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Physical function in children and adolescents pre- and 1-year post-liver transplant

Title: Physical function in children and adolescents pre- and 1-year post-liver transplant 

Source: Pediatric Transplantation 2023, 27 (6): e14573 

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Date of publication: September 2023 

Publication type: Retrospective review 

Abstract: Background: Several studies describe poorer motor developmental motor outcomes post-liver transplant (LT) in younger children. Limited studies examine physical function in older children and adolescents pre- and post-LT.

Methods: Retrospective review of standard of care physical function outcome measures pre- and 1-year post-LT in children ≥6 years at LT. Measures include: 6-minute walk test (6MWT), grip strength, Bruininks-Oseretsky Test of Motor Proficiency-2 (BOT-2) components, Physical Activity Questionnaire (PAQ), and Paediatric Quality of Life Multidimensional Fatigue Scale. Association of medical variables with outcomes was explored.

Results: The study cohort included 23 (8 male, median (interquartile range) age 11.67 (8.25, 13.92) years at LT) participants. Top two primary diagnoses included biliary atresia (30.4%) and fulminant hepatic failure (21.7%). At 1-year post-LT, over one-third (36%) were overweight or obese. Compared with healthy norms, children had significantly lower pre-LT PAQ scores (p = .002), pre- and post-6MWT scores (p < .001) and post-LT BOT-2 strength and agility scores (p < .001). Pre-LT, lower balance scores were associated with abdominal distention/ascites (p = .009) and splenomegaly (p = .017). Lower pre-LT platelet count correlated with poorer balance (r = .532, p = .017) and lower strength and agility scores (r = .446, p = .043). Significant moderate inverse correlations were found between weight/body mass index z-scores and BOT-2 components. Post-LT children continue to demonstrate decreased levels of motor proficiency and functional capacity but report less fatigue and increased physical activity.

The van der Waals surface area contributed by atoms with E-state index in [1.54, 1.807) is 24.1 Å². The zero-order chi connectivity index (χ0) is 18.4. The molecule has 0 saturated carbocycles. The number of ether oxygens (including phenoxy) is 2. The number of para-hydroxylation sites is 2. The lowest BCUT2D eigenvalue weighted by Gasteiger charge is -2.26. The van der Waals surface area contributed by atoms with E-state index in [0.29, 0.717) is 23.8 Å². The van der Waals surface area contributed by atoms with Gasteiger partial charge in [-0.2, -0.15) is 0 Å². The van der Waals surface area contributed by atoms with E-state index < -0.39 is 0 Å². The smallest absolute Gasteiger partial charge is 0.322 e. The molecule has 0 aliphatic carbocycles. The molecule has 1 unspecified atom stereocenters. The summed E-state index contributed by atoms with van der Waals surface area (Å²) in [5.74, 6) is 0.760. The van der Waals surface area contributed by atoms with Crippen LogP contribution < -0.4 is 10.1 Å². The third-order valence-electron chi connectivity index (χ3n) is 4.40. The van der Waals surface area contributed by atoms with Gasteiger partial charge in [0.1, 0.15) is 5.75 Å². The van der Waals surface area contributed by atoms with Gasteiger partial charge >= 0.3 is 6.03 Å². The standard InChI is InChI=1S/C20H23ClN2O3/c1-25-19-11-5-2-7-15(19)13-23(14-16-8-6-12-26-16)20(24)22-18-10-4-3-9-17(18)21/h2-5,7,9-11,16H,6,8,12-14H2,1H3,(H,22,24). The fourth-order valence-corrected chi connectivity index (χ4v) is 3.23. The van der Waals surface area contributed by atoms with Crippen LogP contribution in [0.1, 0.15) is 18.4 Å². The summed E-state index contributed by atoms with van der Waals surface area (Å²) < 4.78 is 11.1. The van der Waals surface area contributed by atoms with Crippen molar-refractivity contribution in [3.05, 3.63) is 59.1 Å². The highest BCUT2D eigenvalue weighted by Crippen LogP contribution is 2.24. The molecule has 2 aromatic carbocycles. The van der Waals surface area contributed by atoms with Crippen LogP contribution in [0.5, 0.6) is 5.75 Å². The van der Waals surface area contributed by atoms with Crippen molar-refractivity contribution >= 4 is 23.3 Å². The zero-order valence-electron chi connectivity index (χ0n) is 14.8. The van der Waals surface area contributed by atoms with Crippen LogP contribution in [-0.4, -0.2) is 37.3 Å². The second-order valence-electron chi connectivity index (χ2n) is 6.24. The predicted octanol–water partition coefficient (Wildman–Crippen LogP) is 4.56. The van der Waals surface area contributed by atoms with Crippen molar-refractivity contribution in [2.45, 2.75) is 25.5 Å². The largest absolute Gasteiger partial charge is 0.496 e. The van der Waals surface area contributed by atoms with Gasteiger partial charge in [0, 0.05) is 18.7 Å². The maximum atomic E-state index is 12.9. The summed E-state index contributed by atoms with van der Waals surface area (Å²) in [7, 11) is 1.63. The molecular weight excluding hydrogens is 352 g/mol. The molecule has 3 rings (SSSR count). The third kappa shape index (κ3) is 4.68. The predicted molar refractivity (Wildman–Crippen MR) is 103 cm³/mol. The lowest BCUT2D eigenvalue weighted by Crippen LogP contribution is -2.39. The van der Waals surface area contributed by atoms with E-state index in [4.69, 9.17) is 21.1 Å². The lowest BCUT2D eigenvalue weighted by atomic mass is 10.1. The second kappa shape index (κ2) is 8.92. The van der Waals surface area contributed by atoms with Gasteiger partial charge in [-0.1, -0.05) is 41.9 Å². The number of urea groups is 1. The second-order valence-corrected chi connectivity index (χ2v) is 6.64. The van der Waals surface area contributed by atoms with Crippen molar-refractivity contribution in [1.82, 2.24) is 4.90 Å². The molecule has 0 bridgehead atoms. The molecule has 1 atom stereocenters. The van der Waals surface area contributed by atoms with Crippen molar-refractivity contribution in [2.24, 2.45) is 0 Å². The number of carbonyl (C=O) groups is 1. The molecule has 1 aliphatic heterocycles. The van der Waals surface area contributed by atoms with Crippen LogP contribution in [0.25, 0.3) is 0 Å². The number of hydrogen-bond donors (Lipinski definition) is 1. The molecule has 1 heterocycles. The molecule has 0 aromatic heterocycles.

Conclusions: Older children and adolescents undergoing LT are at risk of decreased physical function, highlighting the need for pre- and post-LT rehabilitation to optimize long term outcomes.

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